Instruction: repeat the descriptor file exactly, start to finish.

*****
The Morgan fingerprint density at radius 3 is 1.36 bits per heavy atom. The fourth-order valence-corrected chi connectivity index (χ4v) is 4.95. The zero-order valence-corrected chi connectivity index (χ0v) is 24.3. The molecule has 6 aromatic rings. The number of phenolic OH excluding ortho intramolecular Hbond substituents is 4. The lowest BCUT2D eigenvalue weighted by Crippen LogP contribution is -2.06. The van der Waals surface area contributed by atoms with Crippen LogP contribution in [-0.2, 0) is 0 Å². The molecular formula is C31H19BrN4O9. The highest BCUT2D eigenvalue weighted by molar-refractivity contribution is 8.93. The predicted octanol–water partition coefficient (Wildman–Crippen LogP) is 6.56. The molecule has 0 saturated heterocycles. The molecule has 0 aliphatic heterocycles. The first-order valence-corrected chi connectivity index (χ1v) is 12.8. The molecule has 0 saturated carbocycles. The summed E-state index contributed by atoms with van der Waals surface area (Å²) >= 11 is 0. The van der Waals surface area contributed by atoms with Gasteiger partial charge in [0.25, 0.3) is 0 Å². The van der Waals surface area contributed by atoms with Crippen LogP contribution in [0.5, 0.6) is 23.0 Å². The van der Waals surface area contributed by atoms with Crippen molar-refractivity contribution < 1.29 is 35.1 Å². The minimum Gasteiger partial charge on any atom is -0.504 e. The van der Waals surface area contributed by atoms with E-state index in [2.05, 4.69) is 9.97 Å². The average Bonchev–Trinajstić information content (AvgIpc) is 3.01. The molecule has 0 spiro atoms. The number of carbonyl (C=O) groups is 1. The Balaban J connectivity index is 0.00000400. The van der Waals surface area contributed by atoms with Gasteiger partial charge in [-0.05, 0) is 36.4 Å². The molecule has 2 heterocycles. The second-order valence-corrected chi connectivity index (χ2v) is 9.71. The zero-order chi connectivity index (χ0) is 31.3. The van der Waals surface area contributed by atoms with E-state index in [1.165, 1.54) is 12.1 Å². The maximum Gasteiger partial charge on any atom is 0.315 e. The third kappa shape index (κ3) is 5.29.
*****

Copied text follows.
The Morgan fingerprint density at radius 3 is 1.36 bits per heavy atom. The fourth-order valence-corrected chi connectivity index (χ4v) is 4.95. The zero-order valence-corrected chi connectivity index (χ0v) is 24.3. The molecule has 6 aromatic rings. The number of phenolic OH excluding ortho intramolecular Hbond substituents is 4. The lowest BCUT2D eigenvalue weighted by Crippen LogP contribution is -2.06. The van der Waals surface area contributed by atoms with Crippen LogP contribution in [-0.2, 0) is 0 Å². The molecular formula is C31H19BrN4O9. The highest BCUT2D eigenvalue weighted by molar-refractivity contribution is 8.93. The predicted octanol–water partition coefficient (Wildman–Crippen LogP) is 6.56. The molecule has 0 saturated heterocycles. The molecule has 0 aliphatic heterocycles. The first-order valence-corrected chi connectivity index (χ1v) is 12.8. The molecule has 0 saturated carbocycles. The summed E-state index contributed by atoms with van der Waals surface area (Å²) >= 11 is 0. The van der Waals surface area contributed by atoms with Gasteiger partial charge in [0.25, 0.3) is 0 Å². The van der Waals surface area contributed by atoms with Crippen LogP contribution in [0.5, 0.6) is 23.0 Å². The van der Waals surface area contributed by atoms with Crippen molar-refractivity contribution < 1.29 is 35.1 Å². The minimum Gasteiger partial charge on any atom is -0.504 e. The van der Waals surface area contributed by atoms with E-state index in [2.05, 4.69) is 9.97 Å². The average Bonchev–Trinajstić information content (AvgIpc) is 3.01. The molecule has 0 spiro atoms. The number of carbonyl (C=O) groups is 1. The Balaban J connectivity index is 0.00000400. The van der Waals surface area contributed by atoms with Gasteiger partial charge in [-0.05, 0) is 36.4 Å². The molecule has 2 heterocycles. The second-order valence-corrected chi connectivity index (χ2v) is 9.71. The zero-order chi connectivity index (χ0) is 31.3. The van der Waals surface area contributed by atoms with E-state index in [1.165, 1.54) is 12.1 Å². The maximum Gasteiger partial charge on any atom is 0.315 e. The third kappa shape index (κ3) is 5.29.